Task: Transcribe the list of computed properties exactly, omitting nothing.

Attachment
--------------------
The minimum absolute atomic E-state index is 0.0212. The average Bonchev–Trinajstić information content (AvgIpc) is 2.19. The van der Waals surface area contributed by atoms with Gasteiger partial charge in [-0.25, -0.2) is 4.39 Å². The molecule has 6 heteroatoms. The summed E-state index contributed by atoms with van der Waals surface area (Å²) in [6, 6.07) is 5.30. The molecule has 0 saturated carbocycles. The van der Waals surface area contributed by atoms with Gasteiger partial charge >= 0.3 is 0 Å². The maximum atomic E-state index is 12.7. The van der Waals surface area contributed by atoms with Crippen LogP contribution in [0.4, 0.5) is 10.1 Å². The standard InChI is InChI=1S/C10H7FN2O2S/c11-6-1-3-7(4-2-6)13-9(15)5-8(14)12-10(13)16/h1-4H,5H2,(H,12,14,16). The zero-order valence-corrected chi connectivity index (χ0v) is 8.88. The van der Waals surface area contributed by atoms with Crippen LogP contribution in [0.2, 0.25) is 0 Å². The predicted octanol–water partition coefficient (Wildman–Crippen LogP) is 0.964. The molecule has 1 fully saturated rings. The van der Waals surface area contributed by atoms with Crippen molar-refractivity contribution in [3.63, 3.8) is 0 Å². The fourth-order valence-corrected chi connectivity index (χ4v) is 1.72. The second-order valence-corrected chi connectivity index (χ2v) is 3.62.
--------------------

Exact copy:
The minimum absolute atomic E-state index is 0.0212. The average Bonchev–Trinajstić information content (AvgIpc) is 2.19. The van der Waals surface area contributed by atoms with Gasteiger partial charge in [-0.25, -0.2) is 4.39 Å². The molecule has 6 heteroatoms. The summed E-state index contributed by atoms with van der Waals surface area (Å²) in [6, 6.07) is 5.30. The molecule has 0 saturated carbocycles. The van der Waals surface area contributed by atoms with Gasteiger partial charge >= 0.3 is 0 Å². The maximum atomic E-state index is 12.7. The van der Waals surface area contributed by atoms with Crippen LogP contribution in [0.4, 0.5) is 10.1 Å². The standard InChI is InChI=1S/C10H7FN2O2S/c11-6-1-3-7(4-2-6)13-9(15)5-8(14)12-10(13)16/h1-4H,5H2,(H,12,14,16). The zero-order valence-corrected chi connectivity index (χ0v) is 8.88. The van der Waals surface area contributed by atoms with Crippen LogP contribution in [0.2, 0.25) is 0 Å². The predicted octanol–water partition coefficient (Wildman–Crippen LogP) is 0.964. The molecule has 1 fully saturated rings. The van der Waals surface area contributed by atoms with Crippen molar-refractivity contribution in [3.63, 3.8) is 0 Å². The fourth-order valence-corrected chi connectivity index (χ4v) is 1.72. The second-order valence-corrected chi connectivity index (χ2v) is 3.62.